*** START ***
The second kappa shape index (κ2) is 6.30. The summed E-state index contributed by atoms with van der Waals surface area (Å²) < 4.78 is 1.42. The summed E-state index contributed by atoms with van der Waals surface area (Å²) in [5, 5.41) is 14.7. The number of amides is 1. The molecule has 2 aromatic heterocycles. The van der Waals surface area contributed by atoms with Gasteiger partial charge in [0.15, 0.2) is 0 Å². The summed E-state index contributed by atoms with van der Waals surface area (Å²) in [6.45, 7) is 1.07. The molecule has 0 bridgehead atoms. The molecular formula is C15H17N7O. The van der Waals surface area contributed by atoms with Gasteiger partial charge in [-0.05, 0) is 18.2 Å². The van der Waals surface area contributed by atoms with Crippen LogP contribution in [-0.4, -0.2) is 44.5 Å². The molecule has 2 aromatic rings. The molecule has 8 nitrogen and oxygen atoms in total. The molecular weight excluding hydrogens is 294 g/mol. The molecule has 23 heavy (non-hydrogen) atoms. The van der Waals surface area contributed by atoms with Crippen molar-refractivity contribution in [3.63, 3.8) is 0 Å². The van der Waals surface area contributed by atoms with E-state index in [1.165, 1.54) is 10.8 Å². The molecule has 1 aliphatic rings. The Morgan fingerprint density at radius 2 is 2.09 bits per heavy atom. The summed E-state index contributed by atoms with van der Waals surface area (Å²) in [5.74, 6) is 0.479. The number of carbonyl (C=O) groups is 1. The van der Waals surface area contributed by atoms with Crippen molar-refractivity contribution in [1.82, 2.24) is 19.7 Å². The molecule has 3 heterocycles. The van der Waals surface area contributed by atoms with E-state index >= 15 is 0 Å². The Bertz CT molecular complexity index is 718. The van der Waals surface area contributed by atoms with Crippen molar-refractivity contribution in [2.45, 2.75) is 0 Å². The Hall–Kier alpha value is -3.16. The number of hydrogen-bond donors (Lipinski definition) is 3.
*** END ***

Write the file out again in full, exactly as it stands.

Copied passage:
The second kappa shape index (κ2) is 6.30. The summed E-state index contributed by atoms with van der Waals surface area (Å²) < 4.78 is 1.42. The summed E-state index contributed by atoms with van der Waals surface area (Å²) in [5, 5.41) is 14.7. The number of amides is 1. The molecule has 2 aromatic heterocycles. The van der Waals surface area contributed by atoms with Gasteiger partial charge in [0.15, 0.2) is 0 Å². The summed E-state index contributed by atoms with van der Waals surface area (Å²) in [6.45, 7) is 1.07. The molecule has 0 bridgehead atoms. The molecular formula is C15H17N7O. The van der Waals surface area contributed by atoms with Gasteiger partial charge in [-0.05, 0) is 18.2 Å². The van der Waals surface area contributed by atoms with Crippen LogP contribution in [-0.4, -0.2) is 44.5 Å². The molecule has 2 aromatic rings. The molecule has 8 nitrogen and oxygen atoms in total. The molecular weight excluding hydrogens is 294 g/mol. The molecule has 23 heavy (non-hydrogen) atoms. The van der Waals surface area contributed by atoms with Crippen molar-refractivity contribution in [3.63, 3.8) is 0 Å². The van der Waals surface area contributed by atoms with E-state index in [1.165, 1.54) is 10.8 Å². The molecule has 1 aliphatic rings. The Morgan fingerprint density at radius 2 is 2.09 bits per heavy atom. The summed E-state index contributed by atoms with van der Waals surface area (Å²) in [5.74, 6) is 0.479. The number of carbonyl (C=O) groups is 1. The van der Waals surface area contributed by atoms with Crippen molar-refractivity contribution in [1.82, 2.24) is 19.7 Å². The molecule has 3 heterocycles. The van der Waals surface area contributed by atoms with E-state index >= 15 is 0 Å². The Bertz CT molecular complexity index is 718. The van der Waals surface area contributed by atoms with Crippen molar-refractivity contribution in [2.45, 2.75) is 0 Å². The Hall–Kier alpha value is -3.16. The number of hydrogen-bond donors (Lipinski definition) is 3.